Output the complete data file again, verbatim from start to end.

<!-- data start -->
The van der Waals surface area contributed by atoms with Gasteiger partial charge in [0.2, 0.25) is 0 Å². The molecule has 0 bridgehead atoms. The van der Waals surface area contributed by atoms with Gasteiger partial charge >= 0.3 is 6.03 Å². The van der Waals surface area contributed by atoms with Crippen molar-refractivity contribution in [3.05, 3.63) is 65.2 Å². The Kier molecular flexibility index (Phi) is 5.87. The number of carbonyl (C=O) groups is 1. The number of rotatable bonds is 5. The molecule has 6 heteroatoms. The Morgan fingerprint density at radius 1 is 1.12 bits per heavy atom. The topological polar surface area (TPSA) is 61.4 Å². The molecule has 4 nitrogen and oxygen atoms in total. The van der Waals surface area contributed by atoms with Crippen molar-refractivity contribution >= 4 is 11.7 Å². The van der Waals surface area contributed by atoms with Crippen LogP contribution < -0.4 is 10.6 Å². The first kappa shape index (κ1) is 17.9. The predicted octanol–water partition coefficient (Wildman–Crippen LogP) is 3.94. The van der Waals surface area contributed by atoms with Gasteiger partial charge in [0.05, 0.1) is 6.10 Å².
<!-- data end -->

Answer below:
The van der Waals surface area contributed by atoms with Gasteiger partial charge in [0.2, 0.25) is 0 Å². The molecule has 0 bridgehead atoms. The van der Waals surface area contributed by atoms with Gasteiger partial charge >= 0.3 is 6.03 Å². The van der Waals surface area contributed by atoms with Crippen molar-refractivity contribution in [3.05, 3.63) is 65.2 Å². The Kier molecular flexibility index (Phi) is 5.87. The number of carbonyl (C=O) groups is 1. The number of rotatable bonds is 5. The molecule has 6 heteroatoms. The Morgan fingerprint density at radius 1 is 1.12 bits per heavy atom. The topological polar surface area (TPSA) is 61.4 Å². The molecule has 4 nitrogen and oxygen atoms in total. The van der Waals surface area contributed by atoms with Crippen molar-refractivity contribution >= 4 is 11.7 Å². The van der Waals surface area contributed by atoms with Crippen LogP contribution < -0.4 is 10.6 Å². The first kappa shape index (κ1) is 17.9. The predicted octanol–water partition coefficient (Wildman–Crippen LogP) is 3.94. The van der Waals surface area contributed by atoms with Gasteiger partial charge in [0.05, 0.1) is 6.10 Å².